Sometimes sportswriters, even in the 1920s, come up with an idea that hits home years later.
The year was 1926. It was a Monday, Labor Day, Sept. 6. The baseball pennant races were in full swing.
That morning's Knoxville Journal contained this note on page 9, a "relatively obscure item," as Russ Bebb called it years later. It foreshadowed the excitement we see on campus today.
"…Coach Bob Neyland will gather his Vols at Shields-Watkins Field at 8 o'clock and start the Orange and White aspirants on the rocky road to glory."
There were 25 prospective Vols present that day.
No one knew what the years ahead might hold, but one thing is clear. Neyland established a simple plan for gridiron success.
"Men, we will practice two and one-half hours each day," Neyland said. "That's all. Each practice will be organized. We will know what we want to accomplish each day, and we will work full speed. Any questions? Let's go."
Neyland became the 11th coach in school history and brought stability to the position.
Since the 1891 season opener against Sewanee in the rain at Chattanooga, the Vols had had student coaches from 1891-93 and 1896-97, and 10 head coaches from 1899-1925.
The Vols would have only 10 coaches over the next 83 years.
The "rocky road to glory" would be part of a grand and glorious time frame, establishing a tradition that is still evolving.
Neyland Stadium, which seated 6,800 in 1926, with stands on the east and west sides, now has a capacity of 100,011, double-decked on all sides.
It's difficult to see 100,000-plus at Neyland Stadium, one of the harvests of Bob Neyland's success at Tennessee, on any given football Saturday in the fall, without mentioning the impact of John Gunther 1940s book "Inside America."
The city of Knoxville took a major beating near the end of Gunther's analysis of the state of Tennessee.
"Knoxville is the ugliest city I ever saw in America, with the possible exception of some mill towns in New England," he wrote. "It's main street is called Gay Street; this seemed to me to be a misnomer. Knoxville, an extremely puritanical town, serves no alcohol stronger than 3.6 per cent beer, and its more dignified taprooms close at 9:30 p.m. Sunday movies are forbidden, and there is no Sunday baseball.
"Perhaps, as a result, it is one of the least orderly cities in the South - Knoxville leads every other town in Tennessee in homicides, automobile thefts, and larceny."
Not only that, he called it an "intense, concentrated, degrading ugliness."
It was an opinion he never recanted before his death in 1970.
Things have changed for the better. Somehow, some way, Knoxville emerged from Gunther's criticism, to the point of hosting a World's Fair in 1982 and being hailed as a great place to live.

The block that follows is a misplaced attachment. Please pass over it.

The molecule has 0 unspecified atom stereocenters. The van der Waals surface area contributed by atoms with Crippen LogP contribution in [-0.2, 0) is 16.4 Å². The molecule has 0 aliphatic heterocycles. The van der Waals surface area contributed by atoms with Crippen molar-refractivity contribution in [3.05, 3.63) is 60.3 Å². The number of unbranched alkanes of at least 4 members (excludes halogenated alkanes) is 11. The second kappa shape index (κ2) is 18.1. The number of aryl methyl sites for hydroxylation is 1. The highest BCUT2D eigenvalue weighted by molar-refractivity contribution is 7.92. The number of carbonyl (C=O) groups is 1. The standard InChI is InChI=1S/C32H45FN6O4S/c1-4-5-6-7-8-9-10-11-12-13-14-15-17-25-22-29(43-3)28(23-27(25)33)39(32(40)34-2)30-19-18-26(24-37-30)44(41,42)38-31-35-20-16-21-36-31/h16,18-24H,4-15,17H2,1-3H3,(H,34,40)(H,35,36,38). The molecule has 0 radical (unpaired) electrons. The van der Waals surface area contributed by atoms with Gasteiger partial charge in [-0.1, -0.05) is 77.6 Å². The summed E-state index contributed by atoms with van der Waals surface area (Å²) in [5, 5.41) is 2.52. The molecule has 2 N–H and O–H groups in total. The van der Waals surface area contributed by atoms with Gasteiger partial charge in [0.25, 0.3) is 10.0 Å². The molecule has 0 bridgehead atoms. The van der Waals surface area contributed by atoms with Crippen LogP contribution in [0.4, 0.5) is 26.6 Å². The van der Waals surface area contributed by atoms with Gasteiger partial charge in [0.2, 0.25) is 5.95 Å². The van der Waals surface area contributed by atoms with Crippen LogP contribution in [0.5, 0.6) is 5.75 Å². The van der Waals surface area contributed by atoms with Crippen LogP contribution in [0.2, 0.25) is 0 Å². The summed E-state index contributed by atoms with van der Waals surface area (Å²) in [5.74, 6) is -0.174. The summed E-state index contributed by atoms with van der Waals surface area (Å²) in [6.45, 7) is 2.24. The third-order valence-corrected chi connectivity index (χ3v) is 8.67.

Fans come to Knoxville from every direction to see the Vols play. Everybody gets into town, gets parked, and is able to get home after the game, even by the standards of the most unreasonable fan. There are a multitude of places to stay and places to eat, drink and sleep. The city is a good host.
Furthermore, in all the United States of America, there were only four stadiums, all on college campuses, where average attendance during the 2008 football season exceeded 100,000 fans.
They are Michigan Stadium (108,571) in Ann Arbor, Ohio Stadium (104,476) in Columbus, Penn State's Beaver Stadium (108,254) in State College, Penn., and Neyland Stadium (101,448).
Where else can you consistently find more than 100,000 people at one venue for an American sporting event?
That's something important to consider, particularly when many NFL franchises, located in much larger and presumably more sophisticated urban areas, average 20,000-30,000 fewer fans through the gates than any of these collegiate venues.
Since Neyland Stadium's north end upper deck opened for the 1996 season, there have been crowds in excess of 100,000 fans streaming through the gates game after game, with precious few exceptions.
More than 28 million fans have done so since the late 1940s, back in Gunther's day.
For the city of Knoxville and the Tennessee football program, it has indeed been a "rocky road to glory." There have been good days and bad days, ups and downs, for the Vol program and for the city itself.
The unknown 1926 sportswriter who coined the term is still unknown.
Neyland probably had no idea what kind of impact the Vols would have on the local community over the years, but there are monuments to his influence on the campus and the neighboring area.
There are no monuments to John Gunther, the idea of "out of sight, out of mind" being the apparent attitude of city leaders and residents.
That's probably the way it should be.
Tom Mattingly is the author of "The Tennessee Football Vault: The Story of the Tennessee Volunteers, 1891-2006" (2006), now available in second edition at fine bookstores everywhere, and "Tennessee Football: The Peyton Manning Years" (1998). Send comments to email@example.com. His News Sentinel blog is called "The Vol Historian."